It’s been very important to me (and I’d suggest that this is important for any young writer) to learn about the lives of authors whose work I admire, to read their journals and letters where possible, and to find some window into their process, their gnashing of teeth, the ways they managed to spur themselves along. In Steinbeck’s East of Eden journals you see his constant self-counsel at work: “Once it is started it should have no intention save to be written.” In the Cheever journals you find a writer bemoaning “the contemptible smallness, the mediocrity” of his own writing. In Bellow’s letters, released this past year, you find him reacting to the frustrations of his nascent career by raging against his publisher. To learn these things about writers of great accomplishment gives solace, and sometimes counsel. Tillie Olsen’s bizarre and beautiful book Silences is all about this. There’s a kind of spiritual siblinghood that connects all persons, in any period, who undertake the struggle to write well, to capture something true, to give the reader something resonant — and who then must battle the innumerable forces arrayed against them in order to get the damned stuff out there onto the shelves!
The six years I spent working on Lost Son, my novel about Rilke, served in many ways as my personal journey straight through all the terrifying existential questions, conflicts, and creative hollows and summits that inevitably come with a serious commitment to life as a writer. Rilke was the ideal escort because he so single-mindedly consecrated his life to his art, and suffered the inevitable privations and loneliness.
I think John Updike said it all in a perfectly pitched statement in that little thing of his called “Why Write?” Just look how beautifully he balances bluntness and affirmation: “Energy ebbs as we live; success breeds disillusion as surely as failure; the power of hope to generate action and vision lessens. Almost alone the writer can reap profit from this loss. An opportunity to sing louder from within the slackening ego is his.”
You’ve said that “every fictional narrative, whether or not emergent from an actual history or preexisting story, will lay down its own laws,” and that “the narrative of a historical, biographical, or lit-spinoff novel moves along an arc no less autonomous or artistically absolute than that of any other good novel.” Both your novels have roots in history. Why is this important? Is there a bias? How do you move within history—write into history without letting it be restrictive?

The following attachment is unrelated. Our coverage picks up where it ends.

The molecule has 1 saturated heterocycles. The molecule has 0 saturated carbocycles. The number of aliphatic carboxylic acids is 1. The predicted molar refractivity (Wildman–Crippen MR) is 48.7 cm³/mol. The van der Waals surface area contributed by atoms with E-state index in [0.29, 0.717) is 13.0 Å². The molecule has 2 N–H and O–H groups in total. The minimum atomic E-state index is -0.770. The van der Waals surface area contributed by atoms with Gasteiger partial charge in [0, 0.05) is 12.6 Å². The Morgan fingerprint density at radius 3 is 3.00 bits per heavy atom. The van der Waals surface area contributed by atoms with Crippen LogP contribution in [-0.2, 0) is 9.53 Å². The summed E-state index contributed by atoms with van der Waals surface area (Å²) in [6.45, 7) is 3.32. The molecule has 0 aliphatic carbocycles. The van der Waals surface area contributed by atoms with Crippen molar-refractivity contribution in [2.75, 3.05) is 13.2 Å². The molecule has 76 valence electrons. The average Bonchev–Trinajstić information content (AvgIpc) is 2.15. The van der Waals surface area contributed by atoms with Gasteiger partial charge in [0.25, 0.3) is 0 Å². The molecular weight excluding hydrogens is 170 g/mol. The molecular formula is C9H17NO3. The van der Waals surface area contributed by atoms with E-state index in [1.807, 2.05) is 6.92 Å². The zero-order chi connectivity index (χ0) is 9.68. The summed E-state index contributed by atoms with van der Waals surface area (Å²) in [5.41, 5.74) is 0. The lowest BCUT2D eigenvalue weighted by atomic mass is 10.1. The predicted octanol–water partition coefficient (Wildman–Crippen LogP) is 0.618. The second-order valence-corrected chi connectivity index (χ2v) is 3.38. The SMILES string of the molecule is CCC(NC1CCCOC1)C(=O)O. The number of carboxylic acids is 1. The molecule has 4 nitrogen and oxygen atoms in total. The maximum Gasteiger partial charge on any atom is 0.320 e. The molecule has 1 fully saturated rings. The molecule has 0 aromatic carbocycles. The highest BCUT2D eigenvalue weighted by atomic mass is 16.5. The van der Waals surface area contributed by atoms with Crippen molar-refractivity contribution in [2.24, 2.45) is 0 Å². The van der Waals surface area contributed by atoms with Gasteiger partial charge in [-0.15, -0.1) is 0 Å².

Nothing, nothing on this earth is created without bearing some reference, whether implicit or explicit, to what’s gone before it. Even the most contemporary novel is in its way a historical novel. So, too, the most audacious avant-garde literary experiment has roots in something (no wonder Lionel Trilling found “Howl” unsurprising, dull). Like a human being, a work of art becomes what it is via reference to what came before it. The artist — however ignorant, innocent, or well-schooled — unavoidably breathes in the present cultural air the air of ages past.
And the reverse is also true: a historical work, no matter how scrupulously researched or authentic, receives seepage from the author’s present. Cynthia Ozick touched upon this matter in an interview once, when called out for purportedly failing to put enough Now into her fiction. She said, basically: Hey, I live in Now, I go to the grocery store of Now, I stand in the post office line of Now — how could that not find its way into what I write? I don’t have to write about grocery stores and post offices, do I, for it to get in there! Ozick’s dead-on. Whatever you write, you’re a writer of Now.
But I sense a kind of anxiety in the air among writers when these matters come up, because the term “historical fiction,” when deployed in literary circles, so often functions as an epithet. There’s this preponderant attitude that a historical novel, simply by virtue of being historical, neglects to engage the current moment as serious literary work should, and may therefore be relegated to the minor field, effectively dismissed. This is an incredibly narrow view, and it’s unfortunate how it impoverishes our conversation. And yet epithet-dread can bog a writer down if the writer happens to discover that he or she is writing something with a historical element.
Personally, I feel on a very visceral level that “historical fiction” is a bullshit label, a marketing ghetto, and has no relevance to what I write, what I’m interested in writing, or what I tend to read. (Raising Holy Hell by Bruce Olds would be a good place to start for any reader willing to have their own presumptions about historical fiction thrillingly challenged.) And to see quickly how useless and snarky the label is, one need only consider the number of our best contemporary novelists whose bodies of work are largely historical: Ondaatje, Doctorow, Ishiguro, McCarthy, Jayne Anne Phillips, to name a few. Nobody pegs these writers as “historical” novelists.